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THE FOURTH OFJULY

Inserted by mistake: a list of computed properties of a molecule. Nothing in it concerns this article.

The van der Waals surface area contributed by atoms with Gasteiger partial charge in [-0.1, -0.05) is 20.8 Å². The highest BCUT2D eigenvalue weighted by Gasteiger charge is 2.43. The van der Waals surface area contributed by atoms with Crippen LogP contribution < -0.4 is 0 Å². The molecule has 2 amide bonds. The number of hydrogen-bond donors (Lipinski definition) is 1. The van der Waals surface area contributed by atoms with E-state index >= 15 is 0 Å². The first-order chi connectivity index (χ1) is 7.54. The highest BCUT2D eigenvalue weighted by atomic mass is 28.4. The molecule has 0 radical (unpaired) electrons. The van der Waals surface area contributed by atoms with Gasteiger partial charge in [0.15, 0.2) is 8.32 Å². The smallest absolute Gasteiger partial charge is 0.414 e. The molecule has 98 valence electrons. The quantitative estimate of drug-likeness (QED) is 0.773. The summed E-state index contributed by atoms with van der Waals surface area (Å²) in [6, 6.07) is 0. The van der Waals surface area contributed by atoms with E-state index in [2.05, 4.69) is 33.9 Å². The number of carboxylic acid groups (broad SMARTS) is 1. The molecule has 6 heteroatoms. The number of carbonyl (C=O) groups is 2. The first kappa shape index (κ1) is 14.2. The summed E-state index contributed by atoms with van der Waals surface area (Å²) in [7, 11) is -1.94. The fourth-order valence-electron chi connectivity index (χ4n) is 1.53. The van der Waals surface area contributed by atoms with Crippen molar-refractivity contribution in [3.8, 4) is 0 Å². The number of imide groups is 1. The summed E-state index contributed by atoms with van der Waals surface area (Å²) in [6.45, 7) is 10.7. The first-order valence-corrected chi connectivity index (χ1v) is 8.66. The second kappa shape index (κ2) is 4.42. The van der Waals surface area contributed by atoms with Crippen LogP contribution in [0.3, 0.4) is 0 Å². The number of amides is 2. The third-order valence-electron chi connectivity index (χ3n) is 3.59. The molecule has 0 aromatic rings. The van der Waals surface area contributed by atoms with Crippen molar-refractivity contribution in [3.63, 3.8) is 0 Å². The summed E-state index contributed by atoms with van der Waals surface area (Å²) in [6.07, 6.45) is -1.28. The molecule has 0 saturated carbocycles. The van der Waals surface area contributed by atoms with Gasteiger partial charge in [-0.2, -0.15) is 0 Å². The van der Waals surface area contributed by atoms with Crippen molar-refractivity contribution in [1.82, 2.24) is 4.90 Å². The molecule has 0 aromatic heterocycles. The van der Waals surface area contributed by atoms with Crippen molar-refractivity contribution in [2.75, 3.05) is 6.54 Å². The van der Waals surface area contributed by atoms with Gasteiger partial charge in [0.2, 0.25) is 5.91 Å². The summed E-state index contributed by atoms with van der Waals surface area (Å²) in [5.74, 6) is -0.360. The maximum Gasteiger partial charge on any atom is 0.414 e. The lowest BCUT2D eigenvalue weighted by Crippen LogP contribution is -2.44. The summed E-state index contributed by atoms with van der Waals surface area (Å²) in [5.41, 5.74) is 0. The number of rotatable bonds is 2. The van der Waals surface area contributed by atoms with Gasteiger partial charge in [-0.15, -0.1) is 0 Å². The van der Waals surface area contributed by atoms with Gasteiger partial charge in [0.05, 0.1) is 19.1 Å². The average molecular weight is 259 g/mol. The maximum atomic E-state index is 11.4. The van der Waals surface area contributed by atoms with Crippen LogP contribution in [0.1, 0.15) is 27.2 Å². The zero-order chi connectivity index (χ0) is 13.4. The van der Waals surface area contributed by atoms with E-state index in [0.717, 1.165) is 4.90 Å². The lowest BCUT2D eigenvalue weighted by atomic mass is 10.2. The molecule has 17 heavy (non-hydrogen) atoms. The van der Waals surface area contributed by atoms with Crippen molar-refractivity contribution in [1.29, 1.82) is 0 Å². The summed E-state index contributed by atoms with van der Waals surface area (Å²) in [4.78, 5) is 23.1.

GoIImar's Circus Comes to Town and Attracts Several Thousand People to Its Tent. Zimmerman, Long Siding and Spencer Brook Celebrate the Day in Appropriate flanner. That glorious day of patriotic pride the one hundred and thirty-second anniversary of America's independ encehas come and gone, and while Princeton did not observe it publicly, every man, woman and child gave expression to their feelings by some sort of celebration. The prime reason why Princeton did not give a public celebration was the fact that many small towns in the contiguous terri tory had advertised parades, dances and other attractions upon that day, and then again, there was a circus in town. A circus in itselfno matter whether it is good, bad or indifferent never fails to draw a big crowd and it proved no exception in Princeton. People commenced to arrive as early as 8 o'clock. They wanted to see the train of cars that brought in the growly wowlies of the trackless waste, the carniverous and herbiv orous beasts of the jungle, the snake charmer and other things "too numerous to mention." They were also desirous of seeing the big parade. But the small boy was ahead of them He was up at two-thirty awaiting the sound of the locomotive's whistle which heralded the cdming of the elephants. And he was represented in formidable array, ready to carry water for the pachyderms or hold the fat woman's poodle while she tied her shoe laces. The small boy had more fun than all the rest of the people put together and what he didn't see was not worth noticing. The parade was about the same as that of any other large circus with the exception of its herd of eleven ele phantsand these animals were cer tainly splendid specimens. Several thousand people attended the show and the acts averaged up well with those of other circuses, but there were but few new features. The acrobats were good and the trained elephants performed their stunts in a remarkably clever manner. At our neighboring hamlet of Zim merman the Fourth was duly observed with an industrial parade, baseball games, dances, fireworks, etc. Long Siding and Spencer Brook also held celebrations of like nature and good sized crowds were in attendance at each place. At Elk Lake park many people gathered to celebrate the day and passed an enjoyable time in boating, fishing, dancing, etc. The dance in the evening attracted an exceptionally large crowd and the music discoursed was of the finest. When darkness set in Mr. Pratt touched off a splendid as sortment of fireworks, including sky rockets, roman candles and set pieces. It is safe to say that those who spent the Fourth at Elk Lake park had a much better time than those who sat on the hard seats at the circus and viewed the performance. Jacobson and. Victory There is rejoicing in the Jacobson camp this week. "Jake" has been nominated for the highest state office in the gift of his party and naturally his friends are pleased. His nomina tion is purely a reward of merit. No man in the republican party in this state so richly deserves the honor of heading the ticket for no man has done so much, has fought so hard for -clean politics and for all that which makes for efficiency and righteousness in public life. He has stood for four teen long years at the helm of the leg islative department of the state and he has steered with unerring accuracy, avoiding alike the breakers, the bars and the shallows. The corrupt legis lation that he has exposed, the selfish, corporation measures that he has fought and defeated, the good laws and the needed reforms that he has championed are in each instance nu merous. He has served his people, he has stood by the best interests of the citizens of his state and now for the first time is he to receive the recogni tion which his efforts so richly de serve. Mr. Jacobson will not be a figurehead governor and as for stand ing around playing the ornament he is a total failure. Inactivity is not his line and we predict that if elected he will be found about the busiest man in the state from the time he takes the oath of office until he hands the keys of the marble pile on capitol hill over to his successor. He has devoted many of the best years of his life to the calm study of the con ditions of this commonwealth and he has spent much of his time in a suc cessful legislative career which in valuable, practical results stands practically alone in the annals of our state solons. That success will attend the republi cans this fall is something which few doubt. Such harmony as now pre vails has not been known in the party for many years and well may the republicans of the state look forward to an old time republican majority as many of them are now doing. The party has at its head in this state a man whom the people have faith in, a man against whom no charge of cor ruption can be justly brought, a man whose record inspires confidence and whose achievements are the earnest of an administration founded on busi ness principles and broad statesman ship. With such a man at the head of the ticket is there any wonder that the republicans of the state feel confident of success?Minneota Mascot. LIST OF INSTRUCTORS Engaged to Teach In Princeton Schools For Next Year. The following instructors have been engaged to teach in the Princeton public schools for the term of 1908- 1909: SuperintendentJ. C. Marshall, Princeton. Principal of High schoolGrace Dickinson, Buffalo. High SchoolIris B. Newkirk, Abbie Switzer, Beatrice Williams, Minneapolis. Eighth Grade AMargaret I. King, Princeton. Eighth Grade BTennie Cravens. Princeton. Seventh GradeMary Larkin, Princeton. Sixth GradeLucia Marks, Minne apolis. Fifth GradeCora Hodgson, Gard ner, N. D. A Fourth, FifthBessie Mc Nickle, Winona. Fourth GradeAda Berge, Min neapolis. A Third GradeDoris McAuliffe, Sparta, Wis. Third GradeEdith Bensansin, Minneapolis. A and Second GradeFlossie Davis, Delano. A and First GradeMary Huse, Princeton. Primer GradeLydia Tompkins, Robbinsdale. Brickton: Advance GradeFlora Chisholm, Duluth. Primary GradeScharlotte Wunder lich, Winona. Summer Training School. The summer training school opened at Milaca on Monday with a full com plement of instructors, and an enroll ment of nearly 50 teachers from Mille Lacs and surrounding counties. Prospects are excellent for results amount and efficiency of work. A full list of teachers enrolled will be pub lished next week. Remember the joint session of teach ers and school officers on August 1, 1908. the last day of the school. Notices will be sent out to all clerks of the districts and each clerk in turn is to notify all other members of his board. Special features in the way of music and lectures will be given by several of the leading citizens of Milaca dur ing the summer school term. Prof. A. C. Amy of the agricultural college will instruct in farming on July 13, 14 and 15. Dr. Lyman B. Sperry of Oberlin College, Ohio, will deliver a lecture on travel Monday evening, July 19. He will also give the train ing school some special talks on the Tuesday following. Dennis and the Brickbat. A few days ago Dennis Kaliher hied him to the new village lockup which is in course of construction. While making a general tour of inspection a brick dropped from the top of a wall and came in contact with the dome of Dennis at a most unfortunate moment, for at that time he had his hat off and was engaged in mopping dewy beads from his mountain of thoughtbrush ing away mountain dew, as it were. Dennis now carries a long, irregular red line on the east slope of his thought mountain, and says that had he not been provided by nature with an exceptionally thick crust the brick would have started a volcanic erup tion. While this story is true, Dennis will probably object to its publica tion. Phi Alpha Ft Boys Go Into Camp. Rev. Swerfcfager and his "boys of the Greek letter society went Spectacle lake on Tuesday morning where they expect to camp for a week There are some splendid places camp on the shores of Spectacle and the outing will doubtless have effect of invigorating the men. 2 B. C. DUKN, Publisher. Terms 01.00 Per Tear. PRINCETON, MULE LACS. COUNTY, MINNESOTA, THIJBSDAT, JULY 9, 1908. to to lake the young ANNUALCOUNTYFAIR Five Hundred Dollars Approximate Sum Which will be Available for the Premium List. Fair to be Held Latter Part of Septem- ber and Farmers Are Asked to Prepare for the Event. The Mille Lacs County Agricultural association will hold its annual fair in the village of Princeton some time in September upon days to be later determined, but it will be at the lat ter part of the month. The manage ment deems it proper to give notice at this early date so that exhibitors may have ample opportunity to prepare for the expositionthat farmers may select and preserve their grain exhib its, etc. Five hundred dollars is the approxi mate sum which will be available for the premium list this year and the prizes will be similar in amounts to those awarded at the fair in Septem ber of last year. A program of horse races, basebell games, band concerts, etc., is promised, but the management will adhere to its policy of permitting only farmers' horses to enter for the races. An effort will be put forth by the association to make the 1908 fair superior to any ever held here, and every person in the county should start right now and assist to the best of their ability in boosting their home agricultural show. The premium list will be in the hands of the printer within a few days and will be distributed immediately it comes from the press. The Farm Laborer in Ireland. Some very interesting facts about the Irish migratory laborers are con tained in the annual report of the de partment of agriculture, which has just been published. According to this document 24,000 agricultural laborers left Ireland and went to Eng land and Scotland for periods vary ing from five to seven months during 1907. The average wages earned by these laborers when working by the week or month was about $4.50 a week, but if working by the piece some of them earned as much as $7.50 a week. Many of them saved from $50 to $100 on their season's work, and their total earnings approximate $1,375,000. Most of the migratory laborers come from the province of Connaught, County Mayo furnishing the largest number. A large number also come from Donegal. The men are highly valued and much sought after by the English and Scotch farmers, who de clare that they are steadier and more efficient than the native laborers. Another feature of this annual migration of labor from Ireland is its effect on the labor market at home. The Irish farmers are constantly com plaining that they cannot get enough labor and there seems to be some justice in their complaint. The fact is that tillage in Ireland is gradually decreasing. The reason for the mi gration, however, is not far to seek. In some cases the wages of agricultur al laborers in Ireland may reach $3.50 or $4 a week, but throughout the country the average is not higher than $3 a week. That the situation is a serious one is shown by the fact that in 1907 there were only 217,652 agricultural laborers in Ireland in addition to 76,870 general laborers, most of whom worked on the land part of the time, whilst in 1871 there were 446,682 agricultural and 198,839 general laborers. Mr. and Mrs. Whitney Entertain. Mr. and Mrs. E. E. Whitney gave a reception on Monday evening in honor of their guests, Mr. and Mrs. A. D. Jesmer of Park Rapids. Many neighbors were present and the time was delightfully passed. Miss Edna Whitney played several numbers on the piano and Adon endeavored to butt in with his horn but was ruled out of order. Polly Perkins would have rendered a vocal selection but was very hoarse as the result of a bad cold, and had to be content with join iong in the applause. Mrs. Whitney served refreshments at 9:30 o'clock. Mr. and Mrs. Jesmer left Princeton for their home in Park Rapids on Tuesday evening via Duluth. Millinery Closing Oat Sale. Commencing today. July 9, I will offer at greatly reduced prices all my stock of millinery, consisting of trimmed and untrimmed hats, notions, ribbons, etc. ^Two good show cases and a first class sewing machine will also be sold. Call early and embrace the oppor tunity offered. Miss D. LeMieux, Princeton.^ CHURNINGEVERYDAY Princeton Co-Operative Creamery in Full Operation and Its Patron- age Is Fast Increasing. First Shipment of Fifty-Three Tubs of Butter Made From Creamery on Tuesday, July 7th The Princeton Co-operative cream ery is now in full operation and re ceiving an exceptionally large patron age for so young an institution. Upon the second day's running of the plant the amount of butter churned was fif teen tubs, and the quantity of cream being received is fast increasing every day. So great has become the volume of business at the institution that it has lieen found necessary for Otto Henschel, the company's secretary, to devote all of his time to the office woik, and Mr. Fox, the buttermaker, has his hands full from morning to niglwhe is kept everlastingly at it. The knockers who predicted that the creamery would be a failure from the start have apparently crawled into their holes. At any rate they have disappeared or been transferred into boosters. We are pleased to see that the stock holders of the creamery take such a lively interest in their institution that they are doing their utmost to make it a success. And it will be a successit cannot be otherwiseif, as we have repeatedly stated, the farmers stick together and avoid the bait of the centralizers. This bait will be offered in large chunksin fact it is being offered now. But, as Attorney Dickey said in his address at the pic nic, if the farmers permit themselves to be cajoled into patronizing the centralizers it is sure, eventually, to accrue to their disadvantage. We predict for the Princeton Co operative creamery a prosperous future for the reason that its patrons are intelligent menfarmers who can readily see what the result would be were they to sell their cream to the centralizers instead of taking it to their own institution. Stick together, farmers, support your own creamery, make all that is to oe made out of your cream, and you will eventually come to the concluison that the advice offered by the Union is sound. Village Conncll The regular monthly meeting of the village council was held on Thursday evening and but three members were present, viz., Messrs. Grant, Jones and Stanley. Two ordinances, one regulating the keeping, conveyance and sale of ex plosives, and the other providing for the use of water meters, were read, passed and ordered published. The latter ordinance was in the nature of an amendment to Ordinance No. 81. A resolution providing for the con struction of a sidewalk on the west side of Summit avenue, between First and Second streets, was passed. The ordinances and sidewalk reso lution appear in official form in this issue of the Union. C. H. Chadbourne appeared before the board and asked that the cross walk between the Sadley millinery store and E. B. Anderson's establish ment be placed in proper repair. The matter was referred to the committee on sidewalks. The auditing of a number of bills concluded the work of the session. A. O U. W. Special Meeting. Espey lodge, A. O. U. W., will hold a special meeting next Monday even ing at 8 o'clock at hall in I. O. O. F. building. It is desired that every member and recently suspended mem bers be present. Every member of the A O. U. W. is invited to attend and a special invitation is extended to Olive lodge Degree of Honor. Deputy Grand Master Workman J. F. McGuire of St. Paul will be present and talk on the new table of rates which took effect July first. By order of the Grand Master Workman. L. S. Briggs, Recorder. Ball Game Next Sunday. On Sunday afternoon, at the fair grounds, the Foley baseball team will make an attempt to wallop the Prince tons. Both aggregations are well muscled.and in fine fighting trim and there is every indication that the fray will be a fierce and furious one. Fred Hass, the manager of the Princetons, guarantees that those who attend the game will get their money's worth. Hives With Bees In 'Em. Ed. Whitney was much alarmed on Sunday evening by the appearance upon his body of large red bumps which strung themselves about him in the shape of ropes. "They itched and smarted like the bites of noxious insects," said Ed. I knew 'twas not epizootic symptoms, but what the beelzebub was it? called in several of the neighbors, and they all ex pressed different opinions. I learned from their diagnoses that I was afflict ed with everything from prickly heat to bubonic plague. To make sure I called up Dr. Caley and told him to come to me post haste or I would have every vestige of my hide scratched off. When Doc arrived he looked me over and shook his head. This scared me. But then he laughed and I knew 'twas nothing serious. Dr. Caley diagnosed the case as 'big hives,' but to me it felt like bee hives, bees and all. He told me to apply saleratus and water and said that by morning he thought I would have attained my normal condition. And, by gee, he was right. But that perturbation of mind and that scratch, scratch, scratch was fearful." MAGNIFICENT SAILBOAT. Rev TV Heard Constructs a Trim Pleasure Craft Rev. J. W. Heard is not only a good preacher but a good boat build er. Yesterday morning he put the finishing touches on a sailboat upon which he practically did all of the work unassisted. The boat is of cypress, 18 feet long with a beam of 43 inches and is painted white. It carries a mainsail of 1153^ square feet, a jib, and is fitted with modern steering apparatus and center board. It is a pretty model with symmetrical curves and has every appearance of being speedy. On the bows of the craft in silver letters appears the word "Emeroi" the boat's name. The boat was conveyed to Elk Lake yesterday, where it was launched, and where Mr. Heard will demonstrate what he knows about sailorizing. It is said that he can put some of the old sea dogs to shame in luffing, reefing and running a boat's nose close to the wind in a heavy sea. Prof. Anderson Visits Princeton Prof. R. R. Anderson of Madison, Wis., publisher of Amerika, one of the leading Scandinavian papers of the northwest, accompanied by Rev. A. Langseth Of Glendorado, made the publisher of the Union a pleasant social call yesterday morning. Prof. Anderson was United States minister to Denmark from 1885 to 1890, and he has held a chair in the University of Wisconsin. He is a pleasant, well informed gentleman and takes a lively interest in Minnesota where his paper has a large circulation. Prof. Anderson delivered an oration at Cyrus, Pope county, on the Fourth, and stopped over on his way home to visit his old friend, Rev. Langseth. Dr. and Mrs Cooney Return from East Dr. and Mrs. Cooney returned to Princeton on Tuesday after a month's absence in the east. They were in Chicago, Baltimore and Philadelphia and at each of these places the doctor attended many clinics in the principal hospitals. At Baltimore he was par ticularly interested in the surgical operations at Johns Hopkins univer sity medical college, where some of the most skilled surgeons and physicians in the world are engaged. During their vacation Mrs. Cooney passed a fortnight at her old home in Wayland, Michigan. Dr and Mrs. Cooney both say that they spent a most delightful time. Ed. aaxon's Patent. Ed. Saxon has at last received a Canadian patent on his potato digger, picker, sorter and stackeror com bination potato harvester. A United States patent on this device had pre viously been secured by Mr. Saxon. The machine will be manufactured and placed on the market as soon as Mr. Saxon can make the necessary arrangements, and it bids fair to revolutionize the work of harvesting potatoes. Chi-Namel Varnish. I wish I had known of Chi-Namel before my floors were refinished," was an expression often heard among the many ladies who attended the Chi Namel demonstration at the Caley Hardware store. I never knew that it was possible for a varnish to stand so much abuse and still be none the worse for wear. The Caley Hardware Co. ought to do a good business with Chi-Namel and the patent gtfaining system." Cab Reporter Strang. Some fellow has been stringing one of the Duluth Herald's reporters. The Herald of Tuesday devotes a quarter of a column in explaining that no young man in Princeton is permitted to tarry with his inamorata, in or out of doors* after the village clock strikes 10 p. m., under penalty of being dragged into the marshal's birdcage! YOLUME XXXII. NO. 29 W.J.BRYMTHEMAN Will be Nominated for President of United States at Democratic Convention in Denver. John A. Johnson Receives No Encour- agement and His Managers Give Up the Fight. Press dispatches from Denver late yesterday indicate that John A. John son of Minnesota is being ignored by all delegates except the- handful from Minnesotahe is virtually unrecog nized in the contest. There are several fights in progress at the convention hall, but this is not unusual at gatherings of this nature. The principal scrap seems to be be tween Guffey, the Philadelphia leader, and the credentials committee, which unseated eight of his men, and he threatens to carry the fight onto the floor of the convention. Anti-Bryan men claim 346 votes, inclusive of the twenty-two for John son, but in thegjace of the strong Bryan sentiment prevailing this is considered of small moment, and it is expected that the Nebraskan will be nominated today either by acclama tion or on the first ballot. Frank A. Day and Fred B. Lynch have given up all hope and conceded the nomination to Bryan. There are strong indications that Judge Gray of Delaware, the personal choice of Mr. Bryan, will be selected for his running mate. Duluth News Tribune Making Big Strides. The News Tribune, for many years the leading newspaper in this section and the only morning publication at the head of the lakes, announces to its subscribers a number of new improve ments for the near future which will place it far in the lead of any journal that comes to this territory, those of St. Paul and Minneapolis included. In future, it will be the rule rather than the exception for the News Trib une on Sunday to consist of fifty pa^es. From our viewpoint it would be rather difficult to improve upon the News Tribune, but the management proposes some new features for its Sunday issue which will unquestion ably make the paper more attractive than ever before. Among other things there will be a magazine sec tion consisting of a full page of fic tion: one on The Home and Fashions, one on Strength, Health and Beauty, one on Wage Earners, all for the benefit of the women readers: one for the children and the youth, and one classic story, to occupy a full page, to say nothing of numerous local illustrated feature stories of Duluth and neighboring towns. It will also be welcome news to News Tribune readers to know that beginning Sun day August 2, there will be a resump tion of the weekly visits of Sambo and his funny noises and the other popular characters in the colored supplement which formerly made such a decided hit with the young folk. The list of outside correspondents to the News Tribune, we are informed, has been greatly increased of late and soon not only the vigorous and constantly growing towns on the ranges but all those that come within a radius of 100 or 150 miles of the head of the lake will be thoroughly covered in its news columns daily. This, together with the fact that the News Tribune carries the full report of the As sociated Press and can be depended upon to furnish all the news of the world as well as of Duluth and Superior seven days in the week, com bines to make the paper one which would do credit to a city many times the size of Duluth, and to emphasize the motto of that publication: "No home is complete without it." Many Attend Demonstration. This town never saw so many people buying varnish at one time as during the Chi-Namel demonstration at Caley Hardware store. The demonstrator was expert and showed Chi-Namel to be a most remarkable varnish. The average varnish turns white when exposed to moisture. Chi-Namel neither turns white nor loses any of its gloss when subjected to boiling water. It does not crum ble or chip off when struck a heavy blow. Makes a nice surface for floors, tables and all kinds of wood work in a home. Mrs. Edmonson Writes. A letter received from Mrs. M. Edmonson, formerly of Princeton but now of South Dakota, says that she and her sons are doing nicely, that the crops are in fine condition there and that plenty of good drinking water may be obtained at a depth of about 27 feet. Her neighbors are nice people, she says, and she is glad she* took up a claim in that state.